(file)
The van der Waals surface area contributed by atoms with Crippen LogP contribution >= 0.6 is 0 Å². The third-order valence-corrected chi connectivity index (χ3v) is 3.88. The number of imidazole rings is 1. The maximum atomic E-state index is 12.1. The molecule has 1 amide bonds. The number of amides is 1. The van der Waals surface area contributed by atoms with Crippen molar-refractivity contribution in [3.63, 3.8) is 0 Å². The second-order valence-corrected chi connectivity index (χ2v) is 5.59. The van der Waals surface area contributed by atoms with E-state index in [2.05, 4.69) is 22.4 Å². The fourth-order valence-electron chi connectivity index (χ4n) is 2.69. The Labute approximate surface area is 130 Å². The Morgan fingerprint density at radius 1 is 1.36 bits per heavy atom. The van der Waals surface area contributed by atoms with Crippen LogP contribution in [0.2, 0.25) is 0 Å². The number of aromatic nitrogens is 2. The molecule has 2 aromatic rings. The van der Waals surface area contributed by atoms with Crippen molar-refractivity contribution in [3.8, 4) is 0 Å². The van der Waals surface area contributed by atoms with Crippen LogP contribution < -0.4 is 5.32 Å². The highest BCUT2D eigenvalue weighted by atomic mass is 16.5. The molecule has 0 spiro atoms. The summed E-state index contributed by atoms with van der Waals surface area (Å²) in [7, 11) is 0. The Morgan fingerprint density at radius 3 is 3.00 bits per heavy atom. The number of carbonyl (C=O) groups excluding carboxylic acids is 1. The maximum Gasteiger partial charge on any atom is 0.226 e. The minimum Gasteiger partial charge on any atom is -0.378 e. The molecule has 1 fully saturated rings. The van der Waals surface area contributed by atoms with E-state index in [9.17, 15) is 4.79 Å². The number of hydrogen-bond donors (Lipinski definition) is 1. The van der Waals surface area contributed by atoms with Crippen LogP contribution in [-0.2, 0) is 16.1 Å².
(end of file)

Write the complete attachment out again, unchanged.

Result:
The van der Waals surface area contributed by atoms with Crippen LogP contribution >= 0.6 is 0 Å². The third-order valence-corrected chi connectivity index (χ3v) is 3.88. The number of imidazole rings is 1. The maximum atomic E-state index is 12.1. The molecule has 1 amide bonds. The number of amides is 1. The van der Waals surface area contributed by atoms with Crippen molar-refractivity contribution in [3.63, 3.8) is 0 Å². The second-order valence-corrected chi connectivity index (χ2v) is 5.59. The van der Waals surface area contributed by atoms with E-state index in [2.05, 4.69) is 22.4 Å². The fourth-order valence-electron chi connectivity index (χ4n) is 2.69. The Labute approximate surface area is 130 Å². The Morgan fingerprint density at radius 1 is 1.36 bits per heavy atom. The van der Waals surface area contributed by atoms with Crippen LogP contribution in [0.2, 0.25) is 0 Å². The number of aromatic nitrogens is 2. The molecule has 2 aromatic rings. The van der Waals surface area contributed by atoms with Crippen molar-refractivity contribution in [3.8, 4) is 0 Å². The van der Waals surface area contributed by atoms with Crippen LogP contribution < -0.4 is 5.32 Å². The highest BCUT2D eigenvalue weighted by atomic mass is 16.5. The molecule has 0 spiro atoms. The summed E-state index contributed by atoms with van der Waals surface area (Å²) in [7, 11) is 0. The Morgan fingerprint density at radius 3 is 3.00 bits per heavy atom. The number of carbonyl (C=O) groups excluding carboxylic acids is 1. The maximum Gasteiger partial charge on any atom is 0.226 e. The minimum Gasteiger partial charge on any atom is -0.378 e. The molecule has 1 fully saturated rings. The van der Waals surface area contributed by atoms with E-state index in [9.17, 15) is 4.79 Å². The number of hydrogen-bond donors (Lipinski definition) is 1. The van der Waals surface area contributed by atoms with Crippen LogP contribution in [-0.2, 0) is 16.1 Å².